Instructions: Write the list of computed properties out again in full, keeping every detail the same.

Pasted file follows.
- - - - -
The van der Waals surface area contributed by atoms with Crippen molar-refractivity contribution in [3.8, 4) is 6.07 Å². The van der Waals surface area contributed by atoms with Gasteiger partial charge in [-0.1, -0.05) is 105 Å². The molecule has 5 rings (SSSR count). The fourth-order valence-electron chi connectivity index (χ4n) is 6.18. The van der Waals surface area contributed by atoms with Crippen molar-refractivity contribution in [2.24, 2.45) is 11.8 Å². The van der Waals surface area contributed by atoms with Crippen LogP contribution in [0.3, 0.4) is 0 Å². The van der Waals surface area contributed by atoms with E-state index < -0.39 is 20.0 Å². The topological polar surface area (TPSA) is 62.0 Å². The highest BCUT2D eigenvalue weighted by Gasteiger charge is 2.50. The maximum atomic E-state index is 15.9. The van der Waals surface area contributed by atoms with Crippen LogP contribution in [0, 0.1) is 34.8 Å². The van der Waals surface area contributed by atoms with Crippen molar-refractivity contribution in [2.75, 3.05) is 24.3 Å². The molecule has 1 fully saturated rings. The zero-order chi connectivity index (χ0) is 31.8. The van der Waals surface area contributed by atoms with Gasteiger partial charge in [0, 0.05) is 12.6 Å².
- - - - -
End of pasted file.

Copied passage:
The van der Waals surface area contributed by atoms with Crippen molar-refractivity contribution in [3.8, 4) is 6.07 Å². The van der Waals surface area contributed by atoms with Gasteiger partial charge in [-0.1, -0.05) is 105 Å². The molecule has 5 rings (SSSR count). The fourth-order valence-electron chi connectivity index (χ4n) is 6.18. The van der Waals surface area contributed by atoms with Crippen molar-refractivity contribution in [2.24, 2.45) is 11.8 Å². The van der Waals surface area contributed by atoms with Crippen LogP contribution in [0.3, 0.4) is 0 Å². The van der Waals surface area contributed by atoms with E-state index < -0.39 is 20.0 Å². The topological polar surface area (TPSA) is 62.0 Å². The highest BCUT2D eigenvalue weighted by Gasteiger charge is 2.50. The maximum atomic E-state index is 15.9. The van der Waals surface area contributed by atoms with Crippen LogP contribution in [0, 0.1) is 34.8 Å². The van der Waals surface area contributed by atoms with Crippen molar-refractivity contribution in [2.75, 3.05) is 24.3 Å². The molecule has 1 fully saturated rings. The zero-order chi connectivity index (χ0) is 31.8. The van der Waals surface area contributed by atoms with Gasteiger partial charge in [0, 0.05) is 12.6 Å².